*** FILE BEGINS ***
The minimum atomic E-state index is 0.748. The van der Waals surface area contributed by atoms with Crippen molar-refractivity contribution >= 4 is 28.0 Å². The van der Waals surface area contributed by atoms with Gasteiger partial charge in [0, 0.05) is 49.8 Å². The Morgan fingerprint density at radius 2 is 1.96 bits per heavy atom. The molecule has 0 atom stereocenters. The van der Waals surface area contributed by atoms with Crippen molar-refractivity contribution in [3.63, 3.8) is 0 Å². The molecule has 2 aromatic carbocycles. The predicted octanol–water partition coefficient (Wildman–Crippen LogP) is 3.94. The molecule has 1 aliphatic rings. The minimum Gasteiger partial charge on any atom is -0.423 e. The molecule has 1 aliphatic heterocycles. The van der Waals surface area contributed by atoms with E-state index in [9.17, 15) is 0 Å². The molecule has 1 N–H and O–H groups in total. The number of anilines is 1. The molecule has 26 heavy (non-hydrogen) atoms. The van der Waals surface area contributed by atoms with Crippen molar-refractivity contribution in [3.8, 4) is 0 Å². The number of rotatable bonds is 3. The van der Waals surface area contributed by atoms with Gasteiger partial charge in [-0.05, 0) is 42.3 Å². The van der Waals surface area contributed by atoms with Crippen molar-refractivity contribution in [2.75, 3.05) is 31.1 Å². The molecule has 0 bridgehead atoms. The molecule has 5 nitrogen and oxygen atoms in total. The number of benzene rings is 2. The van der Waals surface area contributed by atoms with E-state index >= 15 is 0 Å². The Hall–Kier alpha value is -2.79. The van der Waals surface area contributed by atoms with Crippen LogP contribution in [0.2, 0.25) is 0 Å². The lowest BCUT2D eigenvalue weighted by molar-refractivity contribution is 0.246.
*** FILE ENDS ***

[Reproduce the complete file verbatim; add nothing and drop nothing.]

The minimum atomic E-state index is 0.748. The van der Waals surface area contributed by atoms with Crippen molar-refractivity contribution >= 4 is 28.0 Å². The van der Waals surface area contributed by atoms with Gasteiger partial charge in [0, 0.05) is 49.8 Å². The Morgan fingerprint density at radius 2 is 1.96 bits per heavy atom. The molecule has 0 atom stereocenters. The van der Waals surface area contributed by atoms with Crippen molar-refractivity contribution in [3.63, 3.8) is 0 Å². The molecule has 2 aromatic carbocycles. The predicted octanol–water partition coefficient (Wildman–Crippen LogP) is 3.94. The molecule has 1 aliphatic rings. The minimum Gasteiger partial charge on any atom is -0.423 e. The molecule has 1 aliphatic heterocycles. The van der Waals surface area contributed by atoms with E-state index in [9.17, 15) is 0 Å². The molecule has 1 N–H and O–H groups in total. The number of anilines is 1. The molecule has 26 heavy (non-hydrogen) atoms. The van der Waals surface area contributed by atoms with Crippen molar-refractivity contribution in [3.8, 4) is 0 Å². The number of rotatable bonds is 3. The van der Waals surface area contributed by atoms with Gasteiger partial charge in [-0.05, 0) is 42.3 Å². The van der Waals surface area contributed by atoms with Crippen molar-refractivity contribution in [2.75, 3.05) is 31.1 Å². The molecule has 0 bridgehead atoms. The molecule has 5 nitrogen and oxygen atoms in total. The number of benzene rings is 2. The van der Waals surface area contributed by atoms with E-state index >= 15 is 0 Å². The Hall–Kier alpha value is -2.79. The van der Waals surface area contributed by atoms with Crippen LogP contribution in [0.2, 0.25) is 0 Å². The lowest BCUT2D eigenvalue weighted by molar-refractivity contribution is 0.246.